I have a very little knowledge about the 'Snap packaging format'. What I know is that 'Snap' is an alternative packaging format like .deb.

What I don't know is

  • Why did Canonical chose it?
  • What are the main advantages of 'Snap' over .deb?
  • Will .deb be abandoned, or is it already abandoned?
  • Possible duplicate of What is snapcraft? – Panther Apr 23 '16 at 14:32
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    @bodhi.zazen The questions are related but the suggested dupe asks about snapcraft - the set of tools for devs to create snap packages , which is just slightly different from what is being asked here – Sergiy Kolodyazhnyy Apr 23 '16 at 15:32
up vote 22 down vote accepted

Why did Canonical chose snaps?

To quote the Ubuntu website:

We originally created the snappy technology and application confinement system to ensure a carrier-grade update experience for Ubuntu mobile users and set a new standard for application security in the mobile era.

Essential idea was to fix issues that are present in both .deb packages and provide new method for updating the packages (the so called transactional updates , very similar to how android apps are updated). As Mark Shuttleworth explains:

Whenever we make a fix to packages in Ubuntu, we’ll publish the same fix to Ubuntu Core, and systems can get that fix transactionally. In fact, updates to Ubuntu Core are even smaller than package updates because we only need to send the precise difference between the old and new versions, not the whole package.

What are the main advantages of .snap packages over .deb packages?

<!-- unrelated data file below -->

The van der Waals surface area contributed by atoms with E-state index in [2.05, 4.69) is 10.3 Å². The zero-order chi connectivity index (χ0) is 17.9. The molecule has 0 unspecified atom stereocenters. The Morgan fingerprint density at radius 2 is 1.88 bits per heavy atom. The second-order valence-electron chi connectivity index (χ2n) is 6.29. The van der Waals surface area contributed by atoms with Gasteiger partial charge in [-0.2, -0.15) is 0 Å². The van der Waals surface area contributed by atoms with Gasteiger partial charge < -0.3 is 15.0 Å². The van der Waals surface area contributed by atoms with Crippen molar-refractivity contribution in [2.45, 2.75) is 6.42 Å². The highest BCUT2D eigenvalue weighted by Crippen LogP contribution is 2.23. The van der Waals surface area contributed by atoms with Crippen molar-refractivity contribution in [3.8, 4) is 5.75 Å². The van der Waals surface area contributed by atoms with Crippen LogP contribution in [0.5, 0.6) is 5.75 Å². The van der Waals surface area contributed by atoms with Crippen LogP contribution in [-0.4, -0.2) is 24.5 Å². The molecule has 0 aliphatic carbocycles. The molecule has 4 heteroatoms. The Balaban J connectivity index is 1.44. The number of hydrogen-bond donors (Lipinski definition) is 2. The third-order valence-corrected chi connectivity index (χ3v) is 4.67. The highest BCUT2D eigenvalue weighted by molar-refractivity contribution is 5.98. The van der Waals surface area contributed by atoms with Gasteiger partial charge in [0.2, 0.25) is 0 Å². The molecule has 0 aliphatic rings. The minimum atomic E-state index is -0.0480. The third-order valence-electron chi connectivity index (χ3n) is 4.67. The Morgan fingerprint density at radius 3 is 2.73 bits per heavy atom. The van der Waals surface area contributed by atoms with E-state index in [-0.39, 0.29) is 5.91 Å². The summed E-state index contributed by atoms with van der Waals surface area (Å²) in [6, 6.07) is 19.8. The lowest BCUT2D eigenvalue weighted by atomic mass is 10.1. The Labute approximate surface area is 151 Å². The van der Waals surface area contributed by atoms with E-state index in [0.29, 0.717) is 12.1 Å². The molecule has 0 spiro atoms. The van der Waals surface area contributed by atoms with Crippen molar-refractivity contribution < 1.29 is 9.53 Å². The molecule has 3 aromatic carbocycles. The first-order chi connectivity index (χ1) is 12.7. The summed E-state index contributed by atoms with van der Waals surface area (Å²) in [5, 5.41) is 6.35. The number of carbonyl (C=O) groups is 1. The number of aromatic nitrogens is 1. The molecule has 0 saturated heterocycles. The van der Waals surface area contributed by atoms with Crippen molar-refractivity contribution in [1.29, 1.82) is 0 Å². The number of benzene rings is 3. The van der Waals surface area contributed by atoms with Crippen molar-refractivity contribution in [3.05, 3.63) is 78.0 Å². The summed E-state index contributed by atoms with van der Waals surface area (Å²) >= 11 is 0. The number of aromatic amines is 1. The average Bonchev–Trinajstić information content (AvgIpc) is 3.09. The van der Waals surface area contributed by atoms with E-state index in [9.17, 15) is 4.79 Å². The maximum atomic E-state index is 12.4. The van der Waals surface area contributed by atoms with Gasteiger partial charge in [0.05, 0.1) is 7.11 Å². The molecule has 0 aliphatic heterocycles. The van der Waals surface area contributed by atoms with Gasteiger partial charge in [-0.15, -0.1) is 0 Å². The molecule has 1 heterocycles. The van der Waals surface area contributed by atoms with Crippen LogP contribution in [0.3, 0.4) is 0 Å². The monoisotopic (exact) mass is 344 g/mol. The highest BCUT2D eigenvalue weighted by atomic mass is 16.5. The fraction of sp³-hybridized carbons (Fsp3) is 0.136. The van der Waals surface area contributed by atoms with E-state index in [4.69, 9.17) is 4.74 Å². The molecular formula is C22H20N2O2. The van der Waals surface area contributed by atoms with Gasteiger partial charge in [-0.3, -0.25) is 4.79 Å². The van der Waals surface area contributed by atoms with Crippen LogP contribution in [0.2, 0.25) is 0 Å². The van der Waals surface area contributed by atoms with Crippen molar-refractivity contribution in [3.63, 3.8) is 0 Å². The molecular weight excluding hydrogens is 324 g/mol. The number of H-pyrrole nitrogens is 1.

The biggest advantage is the improved security. PPAs and .deb packages are typically installed with root privillege , which opens up a venue for security risks.

Snappy apps are isolated, meaning that if some app breaks, it won't break your systems. To quote Mark Shuttleworth:

Snappy packages are automatically confined to ensure that a bug in one app doesn’t put your data elsewhere at risk

Will .deb be abandoned?

As of Ubuntu 16.04 LTS , both methods are available to the users.

To quote OMG! Ubuntu!:

Canonical also say that “…the tens of thousands of applications and packages in .deb format will continue to be supported in 16.04 and beyond, and deb archives in particular will continue to be available for all to use and distribute software.”

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    @poolie yes, I'm aware of the xteddy. The app is written in C and uses all the native tools of the X server. It is in no way different ( from what I see ) of other apps that allow control over Xserver behavior such as xdotool or wmctrl. The issue isn't really with snap package, but with the X server - that's the main critique of it. Once Ubuntu moves away form X , it's will definitely bring around better security. – Sergiy Kolodyazhnyy Apr 23 '16 at 21:05
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    What does being written in C have to do with it? Is Snappy going to deprecate C? – poolie Apr 23 '16 at 21:25
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    IMO saying "Snappy apps are isolated" is not the whole truth, when they're not actually isolated on the current Ubuntu release, in the configuration used by 99% of users. Snappy apps are less likely to accidentally conflict, yes. Snappy apps are a foundation for security in a future release, probably. – poolie Apr 23 '16 at 21:27

As an overview, as far as I understand snaps:

  • Snaps are more secure. Running in own "containers".
  • It's much more easy to handle with snaps than with deb packages.
  • In the future, snaps will be the package format for mobile devices, internet of things and desktop.

  • is or will be .deb abandoned? Canonical said, there will be support deb packages also in the future.

But there is a tool called snapcraft. With this tool its very easy to convert deb packages into snap packages.

Follow this link for more information. Maybe it helps you. https://insights.ubuntu.com/2016/04/13/snaps-for-classic-ubuntu

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